RIT's NTID will be celebrating its 50th anniversary this year. NTID became a catalyst for diversity and inclusion on campus, creating a postsecondary learning environment never before seen in this country. With the emergence of more than 200 majors, research opportunities, doctoral degree readiness programming and a 94 percent career placement rate, the “Grand Experiment” is a grand success. To read more about the history and the upcoming celebration, go to http://www.ntid.rit.edu/news/grand-experiment-grand-success-50-years-later.
Austin Independent School District has recently released 2018 Recreation and Camp Guide for Students with Special Needs to help parents and caregivers explore activities and programs that are available at Central Texas and surrounding areas. La guía también está disponible en español (Spanish Version).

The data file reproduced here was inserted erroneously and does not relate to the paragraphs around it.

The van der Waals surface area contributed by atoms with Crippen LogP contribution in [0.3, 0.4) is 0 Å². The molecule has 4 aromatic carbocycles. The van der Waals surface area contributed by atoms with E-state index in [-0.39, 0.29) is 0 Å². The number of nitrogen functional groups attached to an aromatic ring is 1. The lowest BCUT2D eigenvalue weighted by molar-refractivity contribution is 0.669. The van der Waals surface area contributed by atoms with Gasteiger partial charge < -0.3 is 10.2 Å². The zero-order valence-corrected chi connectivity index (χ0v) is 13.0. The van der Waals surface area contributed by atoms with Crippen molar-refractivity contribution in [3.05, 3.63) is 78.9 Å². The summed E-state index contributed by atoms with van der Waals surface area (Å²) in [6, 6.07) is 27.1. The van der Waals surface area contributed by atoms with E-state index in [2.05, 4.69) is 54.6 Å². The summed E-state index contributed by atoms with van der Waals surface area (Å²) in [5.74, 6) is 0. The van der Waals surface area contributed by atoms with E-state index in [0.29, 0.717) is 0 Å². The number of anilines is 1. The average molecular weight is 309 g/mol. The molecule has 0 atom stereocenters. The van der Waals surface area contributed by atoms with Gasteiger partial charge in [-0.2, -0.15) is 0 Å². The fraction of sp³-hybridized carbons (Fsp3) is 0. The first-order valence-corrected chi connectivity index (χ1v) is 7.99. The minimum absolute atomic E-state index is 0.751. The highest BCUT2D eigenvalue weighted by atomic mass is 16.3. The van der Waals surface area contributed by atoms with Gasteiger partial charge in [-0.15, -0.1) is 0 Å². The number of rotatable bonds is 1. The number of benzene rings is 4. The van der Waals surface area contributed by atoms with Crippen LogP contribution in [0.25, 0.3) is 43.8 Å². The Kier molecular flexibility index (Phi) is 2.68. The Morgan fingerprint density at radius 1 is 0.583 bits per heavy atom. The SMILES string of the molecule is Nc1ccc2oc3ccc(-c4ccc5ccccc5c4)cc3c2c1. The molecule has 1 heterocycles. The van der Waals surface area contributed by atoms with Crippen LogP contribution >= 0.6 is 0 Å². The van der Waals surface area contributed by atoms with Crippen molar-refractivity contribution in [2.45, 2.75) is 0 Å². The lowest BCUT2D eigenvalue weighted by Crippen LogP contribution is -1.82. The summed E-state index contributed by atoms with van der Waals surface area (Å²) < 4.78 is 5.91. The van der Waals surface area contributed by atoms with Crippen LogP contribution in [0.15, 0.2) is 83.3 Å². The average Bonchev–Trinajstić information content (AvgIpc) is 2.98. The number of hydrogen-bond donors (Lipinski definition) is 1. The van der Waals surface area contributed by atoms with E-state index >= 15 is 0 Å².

Thirty-two videos have been translated so far. The goal is to complete 1,000 videos by fall 2019.
The hope is to launch a movement and inspire others to start creating sign language academic videos to open source education for the deaf.
Read the full story at The Exponent.
The app BW Dance, which creates visualizations and vibrations for the deaf or hard of hearing (HOH) to help them feel the music. According to the iTunes store description, the app turns music into visual equalizer, vibration signals, and flashing lights.
Find out more at The American Genius.
The Supreme Court has dismissed a case it took up earlier this year involving deaf people in Texas who had trouble getting drivers licenses.
At issue was whether a Texas state agency could be sued for refusing to make sure driving instruction schools accommodate people with disabilities.
The justices on Monday dismissed the case because the five drivers who sued either completed driver education courses or moved out of state.
A federal appeals court ruled last year that the state agency could not be sued for violating the Americans with Disabilities Act.
Go to US News for more information.